Assynt Aspens in flower
Aspen Populus tremula is one of our most attractive native trees in Assynt, scattered widely across the parish ‘in rocky woodland, gorges and on cliffs’ (Flora of Assynt, 2002, p.91). It suckers freely, establishing patches of clones, individuals with the same genetic make-up. The Flora continues, ‘Although it does not flower or fruit freely, it must sometimes set seed successfully, as the majority of its more isolated sites could not have been colonised in any other way.’
2005 was the last definite report of local flowering. In the previous year Bill Ritchie had reported catkins on trees at Braigh-linne, south of the road to Achmelvich (NC068245). On 3rd June 2005 Bill showed Pat and Ian a tree in that area with two branches bearing female catkins, and on 26th June members of the Field Club found a tree bearing female catkins at the southern edge of the ‘reedy field’ (NC05982451).
Recently (on 26th April 2022), Bill reported that he had just seen catkins on a tree just off the road to Ardroe, not far away (NC0724, photo 1). We were not able to visit the site until 2nd May, when we soon located a large, fallen, but still vigorous tree above the road (NC07312439, photo 2), whose branches were, indeed, covered with catkins (photos 3-4). These were about 6cm long and on examination proved to be female.
After photographing this tree, we took a closer look at an even larger, upright, tree about 15m to the north (NC07312440, photo 5). There were a few catkins on a low branch on the western side of this tree, shorter, darker and somewhat twisted (photo 6).
A closer look at these revealed clusters of purplish-red anthers, showing that this tree is male. We might have assumed that trees so close together were from the same clone, but this is obviously not the case. There were more aspens nearby, but without catkins we could not tell what sex they might be. So, there is potential for the production of fruits on the female tree, and Bill is keeping his eye on it.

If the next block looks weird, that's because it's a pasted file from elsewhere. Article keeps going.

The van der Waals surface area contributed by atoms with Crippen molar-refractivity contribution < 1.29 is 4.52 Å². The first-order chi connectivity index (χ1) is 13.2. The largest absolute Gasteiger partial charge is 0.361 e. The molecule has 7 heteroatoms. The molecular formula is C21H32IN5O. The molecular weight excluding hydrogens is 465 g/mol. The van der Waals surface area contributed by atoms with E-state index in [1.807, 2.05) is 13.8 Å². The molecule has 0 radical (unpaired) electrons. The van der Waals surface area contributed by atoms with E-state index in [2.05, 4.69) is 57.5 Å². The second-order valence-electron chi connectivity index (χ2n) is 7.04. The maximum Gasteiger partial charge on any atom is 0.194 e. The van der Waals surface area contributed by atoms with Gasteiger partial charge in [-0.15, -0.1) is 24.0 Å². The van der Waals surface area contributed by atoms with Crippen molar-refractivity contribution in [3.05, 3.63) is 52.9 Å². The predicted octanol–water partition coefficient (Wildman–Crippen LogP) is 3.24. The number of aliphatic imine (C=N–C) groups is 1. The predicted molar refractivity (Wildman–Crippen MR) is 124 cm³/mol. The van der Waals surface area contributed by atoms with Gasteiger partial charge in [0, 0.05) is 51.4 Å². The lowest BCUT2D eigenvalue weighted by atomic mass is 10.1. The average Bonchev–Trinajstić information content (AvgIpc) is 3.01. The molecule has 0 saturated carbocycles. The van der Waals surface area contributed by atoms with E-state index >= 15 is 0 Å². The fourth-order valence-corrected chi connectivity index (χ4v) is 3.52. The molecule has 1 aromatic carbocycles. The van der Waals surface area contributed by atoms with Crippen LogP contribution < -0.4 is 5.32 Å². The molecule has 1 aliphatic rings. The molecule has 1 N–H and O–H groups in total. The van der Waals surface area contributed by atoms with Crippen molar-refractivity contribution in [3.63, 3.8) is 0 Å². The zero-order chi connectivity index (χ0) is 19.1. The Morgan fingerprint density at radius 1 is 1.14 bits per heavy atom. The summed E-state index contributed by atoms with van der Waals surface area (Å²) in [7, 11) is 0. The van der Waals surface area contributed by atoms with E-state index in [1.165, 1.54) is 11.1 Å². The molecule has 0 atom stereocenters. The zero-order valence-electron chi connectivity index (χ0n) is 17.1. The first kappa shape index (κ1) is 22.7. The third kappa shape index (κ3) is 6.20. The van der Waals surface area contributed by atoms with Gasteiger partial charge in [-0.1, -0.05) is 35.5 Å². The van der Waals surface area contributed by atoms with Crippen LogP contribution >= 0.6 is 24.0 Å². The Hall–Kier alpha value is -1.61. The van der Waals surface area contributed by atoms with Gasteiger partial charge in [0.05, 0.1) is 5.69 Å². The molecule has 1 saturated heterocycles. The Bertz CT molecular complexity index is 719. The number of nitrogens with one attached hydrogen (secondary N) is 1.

As you will have gathered, aspens, like other poplars, and the closely related willows, bear female and male flowers on separate trees. The fine illustration in Stella Ross-Craig’s Drawings of British Plants (1948-1973, volume XXVII, plate 39) is reproduced here (photo 7). It shows female catkins and flowers at B and G, and male catkins and flowers at A, E and F.
What appeared to be ripe fruit, with the abundant fluffy hairs that aid dispersal (photo 7, C, H and I), has been seen on local aspens in the past, at Achmelvich and Badnaban. However, in both cases the female flowers seem not to have been pollinated and the actual seeds had not developed.
We mentioned aspen flowering at a meeting of the Highland Biological Recording Group at Drumnadrochit on 7th May and were referred to Stewart Taylor, an experienced Speyside naturalist. He later emailed that the ‘mass flowering of aspens we had locally in 2019 followed the very hot, dry summer of 2018…and this was the first time since 1996…which again followed a hot dry summer’. Weather conditions differ across Scotland, but 2021 was certainly a warm dry summer in the north-west, which may have primed our local aspens. Climate change may result in more frequent flowerings in the future.